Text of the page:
Other formats

    Adobe Portable Document Format file (facsimile images)   TEI XML file   ePub eBook file  


    mail icontwitter iconBlogspot iconrss icon

Salient. Victoria University Student Newspaper. Volume 33, No. 1 18 February 1970

625, TV with David Smith

page 17

625, TV with David Smith

TV with David Smith

If Marshall MacLuhan regards television as a cool medium surely there would be many in New Zealand who would regard the local offering as frigid. Frigid in the sense of being both unresponsive and unattractive, This is hardly surprising when one considers the forced marriage of a domineering British mother to a moronic American father which brought forth a bouncing Kiwi bastard attracting attention about 20% of the time.

At the risk of laboring, the image, there seems little doubt that the child, repulsive though it may have been, was born into an environment which was in parts more than moderately hostile. Nobody of any standing praised it. Quite the reverse, It was seen as a threat by its elders who unfortunately were in a position to attack simply by ignoring its existence.

Yet today the NZBC is no more repulsive than it was and, unlike its elders, is showing some signs of growing up. Maybe it deserves constructive criticism and at the very least it deserves attention. That is what this column in future issues hopes to achieve.

Rather than merely gauge an initial reaction to a particular TV feature in isolation, it is hoped to throw the whole changing panorama into relief of a kind. At the most basic level the NZBC's sense of balance when time-slotting the imported feature in relation to the home grown product can be a study in itself. (Example—Tom Jones following the kid's programmes while Lou and Simon clog up the peak hour). More important however is the comparison of techniques with an eye to the future ( television being that sort of medium—ephemeral but ever present).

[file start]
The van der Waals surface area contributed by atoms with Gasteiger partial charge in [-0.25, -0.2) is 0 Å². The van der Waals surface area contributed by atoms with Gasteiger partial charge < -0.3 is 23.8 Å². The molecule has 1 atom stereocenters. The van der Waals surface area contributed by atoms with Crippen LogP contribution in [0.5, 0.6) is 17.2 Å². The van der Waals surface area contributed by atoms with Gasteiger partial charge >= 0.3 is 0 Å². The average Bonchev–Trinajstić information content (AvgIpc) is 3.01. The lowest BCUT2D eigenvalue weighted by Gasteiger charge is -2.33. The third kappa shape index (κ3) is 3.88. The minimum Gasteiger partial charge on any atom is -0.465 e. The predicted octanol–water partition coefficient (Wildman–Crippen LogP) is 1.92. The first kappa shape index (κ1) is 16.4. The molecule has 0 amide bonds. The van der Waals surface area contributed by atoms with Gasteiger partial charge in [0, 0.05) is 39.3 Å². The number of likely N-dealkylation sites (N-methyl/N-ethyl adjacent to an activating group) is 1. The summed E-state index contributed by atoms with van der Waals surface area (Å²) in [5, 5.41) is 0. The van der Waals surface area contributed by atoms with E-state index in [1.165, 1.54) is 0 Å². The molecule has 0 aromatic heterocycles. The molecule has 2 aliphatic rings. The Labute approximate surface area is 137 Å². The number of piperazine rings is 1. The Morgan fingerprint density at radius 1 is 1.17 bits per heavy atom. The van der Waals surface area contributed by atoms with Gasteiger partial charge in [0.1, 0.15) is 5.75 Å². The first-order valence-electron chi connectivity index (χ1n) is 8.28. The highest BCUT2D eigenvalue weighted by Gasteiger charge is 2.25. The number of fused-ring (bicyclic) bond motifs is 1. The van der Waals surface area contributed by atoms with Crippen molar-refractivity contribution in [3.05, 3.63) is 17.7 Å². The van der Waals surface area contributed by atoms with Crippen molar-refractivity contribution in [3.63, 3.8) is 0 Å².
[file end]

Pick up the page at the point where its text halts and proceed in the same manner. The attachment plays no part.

New Zealand is a fairly late starter in the television stakes. She has much leeway to make up but anyone who watched the stumblings of the BBC in the early fifties will know how quickly ground can be gained—particularly with the injection of competition. Nor can be it be overemphasised that a lethargic mass of 'viewers' who only view but never see will be the biggest stumbling block to progress. After all we have at the present time the government and press we deserve. In many ways television could prove to be the most productive outlet tor innovation. I hope that the end of the year will provide an opportunity to record that progress has been made.